The United World Colleges
A couple of months ago, I came back from Santa Fe’ after witnessing the incredible spectacle of a Salman Rushdie speech, only to find out Sayed, from Afghanistan, burnt Rushdie’s books once the fatwa was declared more than a decade ago. When Hamas won the elections, I walked three doors over to ask Mohannad what the situation in Palestine was like. Kenya was recently mired in a constitutional crisis, and Brian from Nairobi gave me an in-depth analysis of the situation on the ground.
This, is what the United World Colleges are like; 200 students from over 90 countries in a setting that facilitates cultural, political, and socio-economic exchange. I’ve only been in the UWC-USA, New Mexico, for about 5 months, and my world-view has experienced an incredible shift. Imagine, walking to the cafeteria and sitting at a table with students from 6 other countries, discussing the latest elections results in Liberia, with each region bringing a completely different mode of thought, or, staying up till 2 in the morning discussing the virtues and pitfalls of Marxism. It’s all very intellectually stimulating.
The United World Colleges originated in the ideas of the educationalist Kurt Hahn in the 1950’s and the first UWC, Atlantic College, opened in Wales in 1962.Today, there are twelve UWC’s all over the world, one in the UK, Singapore, Canada, Swaziland, the USA, Italy, Venezuela, Hong Kong, Norway, Costa Rica, India and Bosnia. This coming year, Costa Rica and Bosnia will be enrolling their first batch. Each college has its own distinctive character and strengths, but all share a common mission. The headquarters of the UWC movement is in London.
Kurt Hahn initially founded the UWC’s with the interest of easing Cold War tensions by targeting the youth of the world. Since its inception, Lord Mountbatten, the last Viceroy of India, and Prince Charles have been presidents of the UWC movement. Currently , Queen Noor of Jordan is the President, and Nelson Mandela is the Honorary President.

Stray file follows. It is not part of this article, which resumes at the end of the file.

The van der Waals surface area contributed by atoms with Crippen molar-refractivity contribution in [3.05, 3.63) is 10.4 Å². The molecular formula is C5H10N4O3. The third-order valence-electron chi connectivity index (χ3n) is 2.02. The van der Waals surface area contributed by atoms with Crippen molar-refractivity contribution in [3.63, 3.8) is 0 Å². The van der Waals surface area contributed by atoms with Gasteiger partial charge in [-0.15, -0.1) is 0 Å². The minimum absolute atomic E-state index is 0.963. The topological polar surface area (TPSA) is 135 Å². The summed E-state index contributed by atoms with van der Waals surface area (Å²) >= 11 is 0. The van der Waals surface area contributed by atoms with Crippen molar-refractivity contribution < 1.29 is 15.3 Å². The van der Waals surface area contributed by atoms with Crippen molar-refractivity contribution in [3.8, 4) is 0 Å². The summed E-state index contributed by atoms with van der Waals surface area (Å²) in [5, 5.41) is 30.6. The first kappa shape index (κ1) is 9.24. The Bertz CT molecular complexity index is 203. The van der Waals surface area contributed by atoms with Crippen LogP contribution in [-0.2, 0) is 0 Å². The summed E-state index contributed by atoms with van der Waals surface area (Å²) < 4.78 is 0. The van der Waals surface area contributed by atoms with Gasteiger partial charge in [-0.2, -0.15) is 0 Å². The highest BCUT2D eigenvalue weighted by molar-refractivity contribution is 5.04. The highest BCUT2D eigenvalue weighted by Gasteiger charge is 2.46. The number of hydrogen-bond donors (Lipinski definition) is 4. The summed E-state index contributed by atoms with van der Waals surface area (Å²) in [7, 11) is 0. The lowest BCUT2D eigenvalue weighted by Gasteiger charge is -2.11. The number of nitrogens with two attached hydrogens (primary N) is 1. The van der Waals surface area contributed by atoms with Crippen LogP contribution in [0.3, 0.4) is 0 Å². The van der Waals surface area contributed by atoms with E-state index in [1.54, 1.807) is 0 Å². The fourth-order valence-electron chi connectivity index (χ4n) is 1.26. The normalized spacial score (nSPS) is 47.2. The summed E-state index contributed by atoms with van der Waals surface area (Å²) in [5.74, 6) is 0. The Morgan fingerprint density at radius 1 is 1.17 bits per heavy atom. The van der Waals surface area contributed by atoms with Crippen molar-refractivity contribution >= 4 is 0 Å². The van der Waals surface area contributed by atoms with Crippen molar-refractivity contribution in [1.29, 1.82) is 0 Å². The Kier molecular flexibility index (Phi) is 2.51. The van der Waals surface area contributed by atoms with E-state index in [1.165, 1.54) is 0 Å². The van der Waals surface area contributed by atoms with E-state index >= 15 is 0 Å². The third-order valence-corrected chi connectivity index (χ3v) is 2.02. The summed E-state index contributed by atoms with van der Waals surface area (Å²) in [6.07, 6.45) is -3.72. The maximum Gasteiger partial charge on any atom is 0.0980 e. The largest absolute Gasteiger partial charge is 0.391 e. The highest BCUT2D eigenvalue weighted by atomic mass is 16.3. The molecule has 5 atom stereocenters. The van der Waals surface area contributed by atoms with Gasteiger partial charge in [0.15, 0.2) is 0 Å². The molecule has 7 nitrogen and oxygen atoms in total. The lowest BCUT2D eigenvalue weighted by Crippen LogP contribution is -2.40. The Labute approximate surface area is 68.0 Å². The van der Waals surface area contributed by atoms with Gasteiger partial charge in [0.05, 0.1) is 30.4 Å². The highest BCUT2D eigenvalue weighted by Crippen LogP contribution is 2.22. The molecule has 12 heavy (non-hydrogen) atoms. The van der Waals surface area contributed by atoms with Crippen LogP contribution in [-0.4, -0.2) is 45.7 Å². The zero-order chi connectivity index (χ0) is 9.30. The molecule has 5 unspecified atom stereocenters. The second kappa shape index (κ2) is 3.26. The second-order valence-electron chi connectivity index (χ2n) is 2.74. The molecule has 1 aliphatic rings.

The UWC’s, with the exception of Simon Bolivar UWC of Agriculture, offer students aged 16-19 a pre-university education based on the International Baccalaureate (IB) curriculum. The Simon Bolivar College in Venezuela on the other hand, offers a three year tertiary agricultural education and training for students aged 18-21. The IB is accepted all over the world as a rigorous and challenging program, with a focus on developing well rounded students.
I applied for this opportunity right after receiving my SPM results, and am currently studying in the Armand Hammer United World College of the American West on a 50% scholarship. The value of scholarship ranges from a full one for certain colleges to a partial one for others. Applications are sent to National Committees, with one in each country, and the selection process is coordinated by its members. The cost of studying here for me is around RM 40k a year. The general worry, as was mine, for students applying to a program like this is: the UWC offers only a Pre-U education at a much higher cost. What about my Undergrad studies? Where am I to get the money for that?
These questions haunted me for weeks before I arrived. Rest assured, almost all UWC students get into reputable universities or colleges with very generous financial aid. Many colleges also give special preference to UWC students and also provide scholarships specifically for UWC graduates. My countrymates, Eng Han(UWC-USA) and Xiang Ling(Pearson UWC), were recently accepted into Dartmouth College and Harvard University respectively with generous grants and scholarships. Shelby Davis, one of the biggest donors to the UWC movement , has also established the Davis Scholarship for all UWC students. If you NEED financial aid, there is a list of schools where the Davis fund will provide you with $10 000 for fees, making universities and colleges more willing to accept, and financially support your education. In addition, there are five schools where Davis will provide full need-based financial aid: Princeton, Middlebury, Colby, Wellesley, and College of the Atlantic. The Davis Scholarship is need based, and takes into consideration your parents income + assets. That being said, most middle-class Malaysian students are eligible for this scholarship.
Financial and academic aspects aside, just being in a UWC is an experience you’ll never forget. Lifelong friendships across cultural, religious, and ethnic lines are fostered, and, I assure you, your knowledge of the world will increase dramatically. So, visit The Official UWC website for further information on the history and mission of the UWC movement.
For information regarding application forms and deadlines, contact the Malaysian National Committee.
BRIGADIER GENERAL ANIM HARUN(retd)
Malaysia UWC National Committee
Phone: +603 78805455/66
Fax:+603 7880 5477
Nithiya is currently a first year at UWC-USA, New Mexico.
Message from the secretariat's office: deadline for application has been extended till March 27. Kindly contact Puan Dina from the Malaysian National Committee Office for more details.
Updated on 21 March 2006